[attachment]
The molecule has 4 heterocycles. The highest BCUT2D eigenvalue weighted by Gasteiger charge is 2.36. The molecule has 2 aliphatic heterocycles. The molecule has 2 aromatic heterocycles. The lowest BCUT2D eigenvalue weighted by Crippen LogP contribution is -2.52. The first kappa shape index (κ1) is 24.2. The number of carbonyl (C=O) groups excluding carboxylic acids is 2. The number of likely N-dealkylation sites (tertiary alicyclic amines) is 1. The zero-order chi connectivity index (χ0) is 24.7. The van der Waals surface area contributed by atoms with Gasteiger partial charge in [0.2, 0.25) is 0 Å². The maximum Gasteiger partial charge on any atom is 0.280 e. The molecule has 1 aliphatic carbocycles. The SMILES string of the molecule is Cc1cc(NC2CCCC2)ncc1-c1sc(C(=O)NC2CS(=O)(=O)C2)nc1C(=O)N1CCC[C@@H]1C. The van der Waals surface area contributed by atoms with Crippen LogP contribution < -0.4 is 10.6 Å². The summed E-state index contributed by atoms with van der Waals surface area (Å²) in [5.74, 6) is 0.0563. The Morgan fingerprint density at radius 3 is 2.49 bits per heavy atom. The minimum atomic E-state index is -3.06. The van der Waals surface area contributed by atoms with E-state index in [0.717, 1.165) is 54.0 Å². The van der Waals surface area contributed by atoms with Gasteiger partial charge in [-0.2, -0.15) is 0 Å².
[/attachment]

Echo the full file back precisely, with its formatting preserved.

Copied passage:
The molecule has 4 heterocycles. The highest BCUT2D eigenvalue weighted by Gasteiger charge is 2.36. The molecule has 2 aliphatic heterocycles. The molecule has 2 aromatic heterocycles. The lowest BCUT2D eigenvalue weighted by Crippen LogP contribution is -2.52. The first kappa shape index (κ1) is 24.2. The number of carbonyl (C=O) groups excluding carboxylic acids is 2. The number of likely N-dealkylation sites (tertiary alicyclic amines) is 1. The zero-order chi connectivity index (χ0) is 24.7. The van der Waals surface area contributed by atoms with Gasteiger partial charge in [0.2, 0.25) is 0 Å². The maximum Gasteiger partial charge on any atom is 0.280 e. The molecule has 1 aliphatic carbocycles. The SMILES string of the molecule is Cc1cc(NC2CCCC2)ncc1-c1sc(C(=O)NC2CS(=O)(=O)C2)nc1C(=O)N1CCC[C@@H]1C. The van der Waals surface area contributed by atoms with Crippen LogP contribution < -0.4 is 10.6 Å². The summed E-state index contributed by atoms with van der Waals surface area (Å²) in [5.74, 6) is 0.0563. The Morgan fingerprint density at radius 3 is 2.49 bits per heavy atom. The minimum atomic E-state index is -3.06. The van der Waals surface area contributed by atoms with E-state index in [0.717, 1.165) is 54.0 Å². The van der Waals surface area contributed by atoms with Gasteiger partial charge in [-0.2, -0.15) is 0 Å².